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Adam Drew

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Boring boring boring

Overall
1 out of 5 stars
Performance
5 out of 5 stars
Story
1 out of 5 stars

Reviewed: 2021-02-16

At about the halfway mark, being bored to tears, I made note of all my predictions about how this would end and jumped ahead to the last two chapters. I was right on every one (though I'm only giving myself half-points in my prediction about Arthur's identity).

Utterly lacking in conflict, and proposing that humanity's worst impulses will just go away with the wave of a pen. Systemic corruption is solved by just looking at it, and bigotry goes away when opposed by the possibility of financial gain. Grappling with significant social evils but written with language more appropriate for a middle-grade novel.

Well-read and performed, for all that.

Phenomenal!

Overall
5 out of 5 stars
Performance
5 out of 5 stars
Story
5 out of 5 stars

Reviewed: 2021-01-25

When I first saw the title, I thought "Hm, a little on the nose," and it turns out, I was right in the best possible way. This is a book that wears its influences on its sleeve, never shying away from being as intensely Gothic as possible. References to Stoker, Poe, Wollstonecraft Shelley, and Gilman abound, and Moreno-Garcia rewards you for catching them. It's an absolute treat.

What a strange ride

Overall
4 out of 5 stars
Performance
4 out of 5 stars
Story
4 out of 5 stars

Reviewed: 2020-11-20

The first half is "What if King Arthur was Peaky Blinders?" Then it's "What if Lancelot and Joseph of Arimethea were in the 3rd and 4th Indiana Jones movies?" Then it finishes up with "What if the Grail Quest took place in Roadside Picnic?" It's weird and fun and violent and extremely compelling.

My only real complaint is that the reader only has one voice for men and one for women, and it's sometimes hard to tell which character is speaking.

Mostly good, but what a lazy ending

Overall
3 out of 5 stars
Performance
5 out of 5 stars
Story
3 out of 5 stars

Reviewed: 2020-10-29

I mostly enjoyed this! But right at the end it takes a turn into such silly hackery that it left me with a really bad taste in my mouth.

Spooky, but uneven

Overall
3 out of 5 stars
Performance
3 out of 5 stars
Story
4 out of 5 stars

Reviewed: 2020-10-17

The first half of this book seems like a comedy. It's so ridiculous, it's hard to imagine how creepy it will become. But sure enough, it does become creepy. There's a bit of "torture porn" but in the end, the horror is definitely grounded in human choices. Like if 1980s Stephen King wrote an episode of the X-Files.

If sexualized violence bothers you, or harm to kids or pets, maybe take a pass.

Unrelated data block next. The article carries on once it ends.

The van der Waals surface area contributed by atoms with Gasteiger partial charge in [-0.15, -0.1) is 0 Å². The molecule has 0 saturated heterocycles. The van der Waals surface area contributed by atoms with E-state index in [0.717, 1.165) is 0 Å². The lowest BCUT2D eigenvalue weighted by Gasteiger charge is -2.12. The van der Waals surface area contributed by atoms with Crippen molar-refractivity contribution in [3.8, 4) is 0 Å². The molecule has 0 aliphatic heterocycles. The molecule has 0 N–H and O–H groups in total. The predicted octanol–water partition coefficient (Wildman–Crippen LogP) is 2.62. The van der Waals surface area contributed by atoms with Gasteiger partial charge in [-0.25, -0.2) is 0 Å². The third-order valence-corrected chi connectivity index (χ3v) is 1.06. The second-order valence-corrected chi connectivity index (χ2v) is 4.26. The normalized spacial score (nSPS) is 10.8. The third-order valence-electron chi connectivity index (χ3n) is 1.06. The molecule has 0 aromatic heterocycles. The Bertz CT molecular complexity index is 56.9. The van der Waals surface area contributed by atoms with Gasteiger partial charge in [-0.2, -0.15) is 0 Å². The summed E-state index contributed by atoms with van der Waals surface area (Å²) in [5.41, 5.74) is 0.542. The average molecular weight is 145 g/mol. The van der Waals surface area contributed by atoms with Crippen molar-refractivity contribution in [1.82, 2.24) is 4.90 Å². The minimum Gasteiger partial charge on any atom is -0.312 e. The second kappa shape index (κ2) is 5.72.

Pulpy and silly, but worth your time.

Overall
4 out of 5 stars
Performance
5 out of 5 stars
Story
3 out of 5 stars

Reviewed: 2020-08-17

I am a big fan of Ellis's other works, and I went into this with no expectations...and, well. I sorta wish someone had prepared me for what I was getting into. It's a Saturday Morning Cartoon version of ARRIVAL, or ALIEN meets a magical girl anime. It's fun, but deep sci-fi it ain't.

Chilling but necessary

Overall
5 out of 5 stars
Performance
5 out of 5 stars
Story
5 out of 5 stars

Reviewed: 2020-07-31

I don't know how to go about reviewing this book. If you care about the natural world, your own health, or the future of farming and wildness, you need to listen to it

Only if you're finished all the Madeline Miller

Overall
3 out of 5 stars
Performance
4 out of 5 stars
Story
3 out of 5 stars

Reviewed: 2020-07-02

Listened to this one right after Madeline Miller's CIRCE, and this is the inferior book in many respects (to CIRCE and SONG OF ACHILLES). While the idea of telling The Iliad from the perspective of a person who is reduced to an object in the original is noble, Barker doesn't take much advantage of that idea. It's more or less a rote retelling of the original story, but with some graphic details of rapes and murders thrown in. While it's easier to empathize with the women, certainly, they are still ironically not much more than walk-ons, since the narrative perspective is so narrow.

Couldn't finish

Overall
2 out of 5 stars
Performance
2 out of 5 stars
Story
2 out of 5 stars

Reviewed: 2020-03-02

I made it about 2/5ths of the way through. This book feels interminable. Gratton's world building is excellent, and her characters are interesting, but none of them serve any purpose. In the Shakespeare play upon which this is based, the first handful of scenes do as much setting up of stakes and conflict as Gratton does in the ~8 hours I've put into this audio. I want more books by diverse creators telling diverse stories, but I need those stories to move quicker than this one.

Compounding matters, while the reader does a decent job giving all the major characters distinct voices, her tone never modulates. Battle, sex, trip to the corner store, all are delivered with roughly the same enthusiasm and inflection.

1 person found this helpful

What a waste of time

Overall
2 out of 5 stars
Performance
4 out of 5 stars
Story
1 out of 5 stars

Reviewed: 2020-01-18

I had this as a book club book and I struggled to get through it. It's overwhelmingly predictable. None of the challenges feel real. It's just a boring plod from one easy victory to another, and the challenges that are foreshadowed don't even come to be.

There's a lot of poetry in the language, and Acevado's reading voice is clear and pleasant to listen to.